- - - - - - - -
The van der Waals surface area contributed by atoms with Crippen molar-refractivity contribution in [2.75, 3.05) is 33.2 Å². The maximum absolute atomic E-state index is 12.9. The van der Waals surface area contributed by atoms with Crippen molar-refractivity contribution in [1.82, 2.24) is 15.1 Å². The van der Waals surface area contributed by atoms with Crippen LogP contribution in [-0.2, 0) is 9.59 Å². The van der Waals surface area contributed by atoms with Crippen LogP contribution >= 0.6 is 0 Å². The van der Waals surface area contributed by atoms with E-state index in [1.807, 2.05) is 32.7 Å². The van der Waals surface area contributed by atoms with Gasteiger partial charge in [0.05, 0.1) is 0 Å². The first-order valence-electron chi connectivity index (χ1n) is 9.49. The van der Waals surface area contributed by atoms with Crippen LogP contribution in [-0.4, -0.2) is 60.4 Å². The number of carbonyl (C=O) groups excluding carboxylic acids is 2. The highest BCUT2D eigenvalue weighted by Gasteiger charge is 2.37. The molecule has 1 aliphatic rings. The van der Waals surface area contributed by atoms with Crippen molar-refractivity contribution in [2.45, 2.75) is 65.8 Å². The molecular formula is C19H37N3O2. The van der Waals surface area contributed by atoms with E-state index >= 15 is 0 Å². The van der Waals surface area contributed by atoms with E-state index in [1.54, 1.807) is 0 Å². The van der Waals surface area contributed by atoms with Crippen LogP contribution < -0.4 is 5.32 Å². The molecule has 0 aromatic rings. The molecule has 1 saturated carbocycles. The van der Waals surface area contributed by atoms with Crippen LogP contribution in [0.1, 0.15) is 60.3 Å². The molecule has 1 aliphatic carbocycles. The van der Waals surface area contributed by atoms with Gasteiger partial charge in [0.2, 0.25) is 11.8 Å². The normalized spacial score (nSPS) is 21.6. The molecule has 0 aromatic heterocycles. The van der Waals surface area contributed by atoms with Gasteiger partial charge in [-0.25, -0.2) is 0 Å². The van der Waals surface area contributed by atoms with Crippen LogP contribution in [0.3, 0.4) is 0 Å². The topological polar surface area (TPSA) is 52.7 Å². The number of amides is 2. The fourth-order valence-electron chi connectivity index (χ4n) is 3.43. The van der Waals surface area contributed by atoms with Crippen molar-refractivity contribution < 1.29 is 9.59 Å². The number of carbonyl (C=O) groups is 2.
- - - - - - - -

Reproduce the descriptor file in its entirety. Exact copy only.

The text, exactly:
The van der Waals surface area contributed by atoms with Crippen molar-refractivity contribution in [2.75, 3.05) is 33.2 Å². The maximum absolute atomic E-state index is 12.9. The van der Waals surface area contributed by atoms with Crippen molar-refractivity contribution in [1.82, 2.24) is 15.1 Å². The van der Waals surface area contributed by atoms with Crippen LogP contribution in [-0.2, 0) is 9.59 Å². The van der Waals surface area contributed by atoms with Crippen LogP contribution >= 0.6 is 0 Å². The van der Waals surface area contributed by atoms with E-state index in [1.807, 2.05) is 32.7 Å². The van der Waals surface area contributed by atoms with Gasteiger partial charge in [0.05, 0.1) is 0 Å². The first-order valence-electron chi connectivity index (χ1n) is 9.49. The van der Waals surface area contributed by atoms with Crippen LogP contribution in [-0.4, -0.2) is 60.4 Å². The number of carbonyl (C=O) groups excluding carboxylic acids is 2. The highest BCUT2D eigenvalue weighted by Gasteiger charge is 2.37. The molecule has 1 aliphatic rings. The van der Waals surface area contributed by atoms with Crippen molar-refractivity contribution in [2.45, 2.75) is 65.8 Å². The molecular formula is C19H37N3O2. The van der Waals surface area contributed by atoms with E-state index >= 15 is 0 Å². The van der Waals surface area contributed by atoms with E-state index in [1.54, 1.807) is 0 Å². The van der Waals surface area contributed by atoms with Crippen LogP contribution < -0.4 is 5.32 Å². The molecule has 0 aromatic rings. The molecule has 1 saturated carbocycles. The van der Waals surface area contributed by atoms with Crippen LogP contribution in [0.1, 0.15) is 60.3 Å². The molecule has 1 aliphatic carbocycles. The van der Waals surface area contributed by atoms with Gasteiger partial charge in [0.2, 0.25) is 11.8 Å². The normalized spacial score (nSPS) is 21.6. The molecule has 0 aromatic heterocycles. The van der Waals surface area contributed by atoms with Gasteiger partial charge in [-0.25, -0.2) is 0 Å². The van der Waals surface area contributed by atoms with Crippen LogP contribution in [0.3, 0.4) is 0 Å². The topological polar surface area (TPSA) is 52.7 Å². The number of amides is 2. The fourth-order valence-electron chi connectivity index (χ4n) is 3.43. The van der Waals surface area contributed by atoms with Crippen molar-refractivity contribution < 1.29 is 9.59 Å². The number of carbonyl (C=O) groups is 2.